Copyright is held by the author.
THE OLD gymnasium is good at absorbing the sounds of piercing whistle blasts, rousing cheers and shouts from teenaged jocks. But the hundreds of voices currently engaged in discussing, pleading, explaining and making promises, all acceptable forms of bartering for marks, echo off the walls and every hard surface inside. The leaky walls allow crafty currents to sneak in and carry the brittle words high into the rafters, where they fragment into syllables, hovering just below the roof before gently wafting their way back down as single consonants and vowels, each distinct as a snowflake. Sensing movement in the air above me, I casually brush the top of my head with my fingertips but whatever detritus is present is invisible. The woman across from me hasn’t noticed. Her mousy brown hair, shot through with grey, falls across her tired face as she continues her monologue, eyes downcast and voice pitched too low for me to catch any more than one out of two or three words. I cup my hands behind my ears and lean toward her.
Normal conversation requires an ability to constantly interpret ever-changing combinations and permutations of meaning, nuance and inflection, and to manufacture and deliver an appropriate response without too much delay. Even in the most favourable of environments, my brain requires excessive amounts of energy for activities that, for most people, seem both effortless and pleasurable. Sustained conversation, even with a good friend, inevitably becomes work. I tend to lose focus and become distracted. Here, the background noise and constant motion makes my head pound within minutes. I try to stay on track by keeping my eyes on her face, but my mind betrays me, cataloguing bristly chin hairs, knobbly nose cartilage, and bizarrely shaped temporary lip sculptures forming word after word that might as well be jabberwocky. I look down at my desk but the action in my peripheral vision grabs my attention instead.
To my left, a mutual love-in is going on. A suburban mother with expensive hair, her butterscotch Coach purse matching her boots and cashmere car coat, is clearly delighted that her son had the good taste to select a handsome yet fashionably nerdy science teacher as his favourite. Apparently he comes home daily with tales of the magical things they do in class, the hilarious but stories told, and she couldn’t wait to meet this amazing person her son found so fascinating. Jason, the youngest member of our department, smiles and nods. He is new to this game, and his skin glows with enthusiasm and the heat. When he can get a word in edgewise he compliments her on her brilliant and generous son.
Our department head, Willie, is on my right. A tall thin sour-faced man, his right arm is raised with forefinger extended, stabbing downward repeatedly to punctuate the lecture being delivered to the man who sits in front of him with arms crossed, body rigid and mouth pursed but nonetheless nodding his head slightly as if in grudging agreement. Not for the first time, I visualize Willie as a science fundamentalist, preaching the gospel of grade twelve physics in a futile effort to save the mortal souls of apostate adolescents.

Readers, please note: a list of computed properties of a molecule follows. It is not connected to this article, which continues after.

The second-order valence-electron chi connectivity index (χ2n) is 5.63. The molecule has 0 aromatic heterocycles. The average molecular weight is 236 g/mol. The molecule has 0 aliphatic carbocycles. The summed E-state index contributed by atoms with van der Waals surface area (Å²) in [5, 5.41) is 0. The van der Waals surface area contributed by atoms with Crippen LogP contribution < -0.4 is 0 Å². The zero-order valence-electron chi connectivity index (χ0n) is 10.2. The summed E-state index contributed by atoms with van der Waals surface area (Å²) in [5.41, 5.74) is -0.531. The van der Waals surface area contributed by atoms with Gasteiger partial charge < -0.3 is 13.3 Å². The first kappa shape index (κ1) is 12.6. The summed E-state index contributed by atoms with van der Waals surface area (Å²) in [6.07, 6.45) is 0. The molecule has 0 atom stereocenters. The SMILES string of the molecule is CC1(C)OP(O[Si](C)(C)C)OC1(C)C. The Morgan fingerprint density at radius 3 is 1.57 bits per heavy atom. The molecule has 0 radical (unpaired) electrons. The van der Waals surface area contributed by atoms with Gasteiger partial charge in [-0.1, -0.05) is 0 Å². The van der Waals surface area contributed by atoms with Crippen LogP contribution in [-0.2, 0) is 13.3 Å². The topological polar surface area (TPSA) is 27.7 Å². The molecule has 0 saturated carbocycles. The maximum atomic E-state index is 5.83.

With a jolt, I realize that the woman in front of me has stopped talking and is peering at me dubiously. Damn. Was my woolgathering that obvious? I focus my eyes on the report sitting on my desk. Corey has marks in the mid-sixties. He’s far from stupid, but he’s often absent and when he is there, is either asleep or unfocussed. The gist of his mother’s explanation, if I am interpreting the part that I could actually hear correctly, is that he’s needed to stay home and look after his younger siblings when she’s late getting home from her night cleaning job.
What can I say? Do I have the right to criticize his mother for looking at the short term, which is trying to make sure that her kids are fed and have a roof over their heads, instead of the long term? That their best hope is for him to get an education, a decent job, and find a way out of the poverty trap? The boy needs someone in his corner, someone who will fight for his right to find out what he’s capable of, instead of quitting school as soon as he can to help his mother put food on the table.
To keep myself from speaking before my response is completely thought out, I grab my mug and take a gulp. I choke on the cold coffee while a thin stream dribbles out of the corners of my mouth. Stacey, my student helper, leaps up with Kleenex at the ready, patting my sweater dry while I mop my chin. Thank God it didn’t come out of my nose, I think. Stacey is making little sounds of sympathy but her eyes are cold and disdainful. The administration envisions our student secretaries as eager volunteers for their favourite teachers, but I had to bribe Stacey with the twin promises of leaving early and double the hours on her volunteer record. She thinks I am feeble and I think she is snotty. But, she is efficient and dedicated in her job.